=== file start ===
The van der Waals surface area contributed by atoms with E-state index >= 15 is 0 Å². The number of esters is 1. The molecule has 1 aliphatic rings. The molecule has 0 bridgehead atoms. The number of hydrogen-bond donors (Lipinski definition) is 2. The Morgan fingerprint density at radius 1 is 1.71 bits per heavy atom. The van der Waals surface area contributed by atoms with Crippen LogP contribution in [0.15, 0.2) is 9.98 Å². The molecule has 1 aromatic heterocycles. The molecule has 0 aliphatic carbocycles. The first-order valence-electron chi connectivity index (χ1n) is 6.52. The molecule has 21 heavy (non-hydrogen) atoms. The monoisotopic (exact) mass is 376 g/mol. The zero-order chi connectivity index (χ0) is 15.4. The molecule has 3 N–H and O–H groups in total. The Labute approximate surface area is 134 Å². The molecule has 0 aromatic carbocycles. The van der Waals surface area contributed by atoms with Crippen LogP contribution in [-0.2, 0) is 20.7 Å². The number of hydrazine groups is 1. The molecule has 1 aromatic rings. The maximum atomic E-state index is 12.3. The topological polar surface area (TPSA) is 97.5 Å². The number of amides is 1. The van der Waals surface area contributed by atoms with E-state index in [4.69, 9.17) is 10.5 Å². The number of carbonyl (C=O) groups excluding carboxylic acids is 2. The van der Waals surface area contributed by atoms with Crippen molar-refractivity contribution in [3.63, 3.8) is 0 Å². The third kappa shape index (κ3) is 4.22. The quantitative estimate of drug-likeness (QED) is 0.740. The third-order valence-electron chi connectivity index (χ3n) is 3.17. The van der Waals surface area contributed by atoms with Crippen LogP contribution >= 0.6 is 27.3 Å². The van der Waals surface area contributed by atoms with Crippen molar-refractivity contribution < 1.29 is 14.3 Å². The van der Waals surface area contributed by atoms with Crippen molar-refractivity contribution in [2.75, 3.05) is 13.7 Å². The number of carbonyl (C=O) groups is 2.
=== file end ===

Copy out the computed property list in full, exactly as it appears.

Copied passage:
The van der Waals surface area contributed by atoms with E-state index >= 15 is 0 Å². The number of esters is 1. The molecule has 1 aliphatic rings. The molecule has 0 bridgehead atoms. The number of hydrogen-bond donors (Lipinski definition) is 2. The Morgan fingerprint density at radius 1 is 1.71 bits per heavy atom. The van der Waals surface area contributed by atoms with Crippen LogP contribution in [0.15, 0.2) is 9.98 Å². The molecule has 1 aromatic heterocycles. The molecule has 0 aliphatic carbocycles. The first-order valence-electron chi connectivity index (χ1n) is 6.52. The molecule has 21 heavy (non-hydrogen) atoms. The monoisotopic (exact) mass is 376 g/mol. The zero-order chi connectivity index (χ0) is 15.4. The molecule has 3 N–H and O–H groups in total. The Labute approximate surface area is 134 Å². The molecule has 0 aromatic carbocycles. The van der Waals surface area contributed by atoms with Crippen LogP contribution in [-0.2, 0) is 20.7 Å². The number of hydrazine groups is 1. The molecule has 1 aromatic rings. The maximum atomic E-state index is 12.3. The topological polar surface area (TPSA) is 97.5 Å². The number of amides is 1. The van der Waals surface area contributed by atoms with E-state index in [4.69, 9.17) is 10.5 Å². The number of carbonyl (C=O) groups excluding carboxylic acids is 2. The van der Waals surface area contributed by atoms with Crippen molar-refractivity contribution in [3.63, 3.8) is 0 Å². The third kappa shape index (κ3) is 4.22. The quantitative estimate of drug-likeness (QED) is 0.740. The third-order valence-electron chi connectivity index (χ3n) is 3.17. The van der Waals surface area contributed by atoms with Crippen LogP contribution >= 0.6 is 27.3 Å². The van der Waals surface area contributed by atoms with Crippen molar-refractivity contribution < 1.29 is 14.3 Å². The van der Waals surface area contributed by atoms with Crippen molar-refractivity contribution in [2.75, 3.05) is 13.7 Å². The number of carbonyl (C=O) groups is 2.